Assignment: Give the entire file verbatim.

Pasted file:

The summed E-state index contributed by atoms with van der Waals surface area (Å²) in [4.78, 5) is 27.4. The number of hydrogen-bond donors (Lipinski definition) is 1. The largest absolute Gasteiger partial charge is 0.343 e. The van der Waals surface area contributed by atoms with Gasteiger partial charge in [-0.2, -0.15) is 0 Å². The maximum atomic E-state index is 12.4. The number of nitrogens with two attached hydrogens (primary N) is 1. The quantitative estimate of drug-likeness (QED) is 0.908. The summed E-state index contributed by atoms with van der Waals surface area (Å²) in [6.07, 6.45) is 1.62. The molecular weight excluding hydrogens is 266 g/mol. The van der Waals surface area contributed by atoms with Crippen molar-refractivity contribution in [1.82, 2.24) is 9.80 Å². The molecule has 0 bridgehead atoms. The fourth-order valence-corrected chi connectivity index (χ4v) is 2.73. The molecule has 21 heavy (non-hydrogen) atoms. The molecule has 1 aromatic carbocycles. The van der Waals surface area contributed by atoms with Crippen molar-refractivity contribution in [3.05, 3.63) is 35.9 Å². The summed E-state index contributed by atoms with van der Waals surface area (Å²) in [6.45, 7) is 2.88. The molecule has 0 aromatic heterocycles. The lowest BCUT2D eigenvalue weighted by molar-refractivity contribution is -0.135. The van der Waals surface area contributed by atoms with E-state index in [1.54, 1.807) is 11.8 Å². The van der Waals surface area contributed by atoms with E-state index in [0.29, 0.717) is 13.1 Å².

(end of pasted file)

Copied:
The summed E-state index contributed by atoms with van der Waals surface area (Å²) in [4.78, 5) is 27.4. The number of hydrogen-bond donors (Lipinski definition) is 1. The largest absolute Gasteiger partial charge is 0.343 e. The van der Waals surface area contributed by atoms with Gasteiger partial charge in [-0.2, -0.15) is 0 Å². The maximum atomic E-state index is 12.4. The number of nitrogens with two attached hydrogens (primary N) is 1. The quantitative estimate of drug-likeness (QED) is 0.908. The summed E-state index contributed by atoms with van der Waals surface area (Å²) in [6.07, 6.45) is 1.62. The molecular weight excluding hydrogens is 266 g/mol. The van der Waals surface area contributed by atoms with Crippen molar-refractivity contribution in [1.82, 2.24) is 9.80 Å². The molecule has 0 bridgehead atoms. The fourth-order valence-corrected chi connectivity index (χ4v) is 2.73. The molecule has 21 heavy (non-hydrogen) atoms. The molecule has 1 aromatic carbocycles. The van der Waals surface area contributed by atoms with Crippen molar-refractivity contribution in [3.05, 3.63) is 35.9 Å². The summed E-state index contributed by atoms with van der Waals surface area (Å²) in [6.45, 7) is 2.88. The molecule has 0 aromatic heterocycles. The lowest BCUT2D eigenvalue weighted by molar-refractivity contribution is -0.135. The van der Waals surface area contributed by atoms with E-state index in [1.54, 1.807) is 11.8 Å². The van der Waals surface area contributed by atoms with E-state index in [0.29, 0.717) is 13.1 Å².